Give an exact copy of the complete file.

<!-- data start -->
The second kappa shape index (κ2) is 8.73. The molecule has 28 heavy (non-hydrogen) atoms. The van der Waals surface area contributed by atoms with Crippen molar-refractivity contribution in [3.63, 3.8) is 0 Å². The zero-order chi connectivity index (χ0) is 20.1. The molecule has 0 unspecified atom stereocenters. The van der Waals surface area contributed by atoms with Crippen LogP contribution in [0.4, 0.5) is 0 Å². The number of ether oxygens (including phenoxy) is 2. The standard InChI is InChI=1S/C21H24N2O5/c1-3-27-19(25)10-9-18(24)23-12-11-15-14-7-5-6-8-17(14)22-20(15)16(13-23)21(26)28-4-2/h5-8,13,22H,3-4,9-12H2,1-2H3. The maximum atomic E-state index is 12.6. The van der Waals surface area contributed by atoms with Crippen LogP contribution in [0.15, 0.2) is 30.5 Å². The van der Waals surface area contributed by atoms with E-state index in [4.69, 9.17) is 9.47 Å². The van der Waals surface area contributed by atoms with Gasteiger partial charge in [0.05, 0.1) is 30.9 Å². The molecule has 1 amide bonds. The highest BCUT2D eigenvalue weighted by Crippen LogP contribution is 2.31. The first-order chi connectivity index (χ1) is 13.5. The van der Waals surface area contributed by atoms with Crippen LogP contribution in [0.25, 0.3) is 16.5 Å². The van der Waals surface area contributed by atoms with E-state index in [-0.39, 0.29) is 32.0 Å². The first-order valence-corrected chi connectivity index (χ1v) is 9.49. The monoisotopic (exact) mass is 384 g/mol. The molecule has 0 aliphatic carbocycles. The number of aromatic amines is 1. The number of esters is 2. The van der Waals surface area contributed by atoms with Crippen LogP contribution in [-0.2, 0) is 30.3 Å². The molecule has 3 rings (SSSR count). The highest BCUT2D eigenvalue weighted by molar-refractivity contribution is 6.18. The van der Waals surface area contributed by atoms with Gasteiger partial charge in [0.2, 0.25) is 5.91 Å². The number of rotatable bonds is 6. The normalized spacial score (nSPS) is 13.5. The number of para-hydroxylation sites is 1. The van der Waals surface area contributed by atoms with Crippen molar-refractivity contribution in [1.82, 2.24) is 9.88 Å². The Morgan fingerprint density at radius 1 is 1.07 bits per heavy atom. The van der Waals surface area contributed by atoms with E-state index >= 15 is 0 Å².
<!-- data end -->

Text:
The second kappa shape index (κ2) is 8.73. The molecule has 28 heavy (non-hydrogen) atoms. The van der Waals surface area contributed by atoms with Crippen molar-refractivity contribution in [3.63, 3.8) is 0 Å². The zero-order chi connectivity index (χ0) is 20.1. The molecule has 0 unspecified atom stereocenters. The van der Waals surface area contributed by atoms with Crippen LogP contribution in [0.4, 0.5) is 0 Å². The number of ether oxygens (including phenoxy) is 2. The standard InChI is InChI=1S/C21H24N2O5/c1-3-27-19(25)10-9-18(24)23-12-11-15-14-7-5-6-8-17(14)22-20(15)16(13-23)21(26)28-4-2/h5-8,13,22H,3-4,9-12H2,1-2H3. The maximum atomic E-state index is 12.6. The van der Waals surface area contributed by atoms with Crippen LogP contribution in [0.15, 0.2) is 30.5 Å². The van der Waals surface area contributed by atoms with E-state index in [4.69, 9.17) is 9.47 Å². The van der Waals surface area contributed by atoms with Gasteiger partial charge in [0.05, 0.1) is 30.9 Å². The molecule has 1 amide bonds. The highest BCUT2D eigenvalue weighted by Crippen LogP contribution is 2.31. The first-order chi connectivity index (χ1) is 13.5. The van der Waals surface area contributed by atoms with Crippen LogP contribution in [0.25, 0.3) is 16.5 Å². The van der Waals surface area contributed by atoms with E-state index in [-0.39, 0.29) is 32.0 Å². The first-order valence-corrected chi connectivity index (χ1v) is 9.49. The monoisotopic (exact) mass is 384 g/mol. The molecule has 0 aliphatic carbocycles. The number of aromatic amines is 1. The number of esters is 2. The van der Waals surface area contributed by atoms with Crippen LogP contribution in [-0.2, 0) is 30.3 Å². The molecule has 3 rings (SSSR count). The highest BCUT2D eigenvalue weighted by molar-refractivity contribution is 6.18. The van der Waals surface area contributed by atoms with Gasteiger partial charge in [0.2, 0.25) is 5.91 Å². The number of rotatable bonds is 6. The normalized spacial score (nSPS) is 13.5. The number of para-hydroxylation sites is 1. The van der Waals surface area contributed by atoms with Crippen molar-refractivity contribution in [1.82, 2.24) is 9.88 Å². The Morgan fingerprint density at radius 1 is 1.07 bits per heavy atom. The van der Waals surface area contributed by atoms with E-state index >= 15 is 0 Å².